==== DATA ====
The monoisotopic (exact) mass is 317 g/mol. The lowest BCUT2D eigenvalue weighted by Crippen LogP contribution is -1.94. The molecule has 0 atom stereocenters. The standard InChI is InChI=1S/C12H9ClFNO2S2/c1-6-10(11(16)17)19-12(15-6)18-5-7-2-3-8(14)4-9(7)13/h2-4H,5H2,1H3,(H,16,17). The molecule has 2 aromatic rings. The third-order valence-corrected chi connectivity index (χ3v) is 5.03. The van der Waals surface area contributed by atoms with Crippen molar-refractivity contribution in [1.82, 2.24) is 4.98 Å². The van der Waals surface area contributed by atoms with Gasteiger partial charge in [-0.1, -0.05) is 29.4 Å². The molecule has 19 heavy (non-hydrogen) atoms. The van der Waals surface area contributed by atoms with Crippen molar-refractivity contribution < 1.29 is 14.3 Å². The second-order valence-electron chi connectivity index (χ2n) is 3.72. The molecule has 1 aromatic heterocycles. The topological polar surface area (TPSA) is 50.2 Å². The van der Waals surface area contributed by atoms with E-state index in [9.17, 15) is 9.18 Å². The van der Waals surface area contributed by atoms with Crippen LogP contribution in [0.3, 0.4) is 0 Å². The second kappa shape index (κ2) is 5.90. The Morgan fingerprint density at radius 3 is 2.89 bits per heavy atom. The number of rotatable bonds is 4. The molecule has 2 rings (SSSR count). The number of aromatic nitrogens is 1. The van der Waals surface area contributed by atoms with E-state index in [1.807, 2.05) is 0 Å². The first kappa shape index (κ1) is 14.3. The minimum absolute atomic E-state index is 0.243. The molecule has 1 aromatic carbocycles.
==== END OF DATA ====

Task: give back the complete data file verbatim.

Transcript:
The monoisotopic (exact) mass is 317 g/mol. The lowest BCUT2D eigenvalue weighted by Crippen LogP contribution is -1.94. The molecule has 0 atom stereocenters. The standard InChI is InChI=1S/C12H9ClFNO2S2/c1-6-10(11(16)17)19-12(15-6)18-5-7-2-3-8(14)4-9(7)13/h2-4H,5H2,1H3,(H,16,17). The molecule has 2 aromatic rings. The third-order valence-corrected chi connectivity index (χ3v) is 5.03. The van der Waals surface area contributed by atoms with Crippen molar-refractivity contribution in [1.82, 2.24) is 4.98 Å². The van der Waals surface area contributed by atoms with Gasteiger partial charge in [-0.1, -0.05) is 29.4 Å². The molecule has 19 heavy (non-hydrogen) atoms. The van der Waals surface area contributed by atoms with Crippen molar-refractivity contribution < 1.29 is 14.3 Å². The second-order valence-electron chi connectivity index (χ2n) is 3.72. The molecule has 1 aromatic heterocycles. The topological polar surface area (TPSA) is 50.2 Å². The van der Waals surface area contributed by atoms with E-state index in [9.17, 15) is 9.18 Å². The van der Waals surface area contributed by atoms with Crippen LogP contribution in [0.3, 0.4) is 0 Å². The second kappa shape index (κ2) is 5.90. The Morgan fingerprint density at radius 3 is 2.89 bits per heavy atom. The number of rotatable bonds is 4. The molecule has 2 rings (SSSR count). The number of aromatic nitrogens is 1. The van der Waals surface area contributed by atoms with E-state index in [1.807, 2.05) is 0 Å². The first kappa shape index (κ1) is 14.3. The minimum absolute atomic E-state index is 0.243. The molecule has 1 aromatic carbocycles.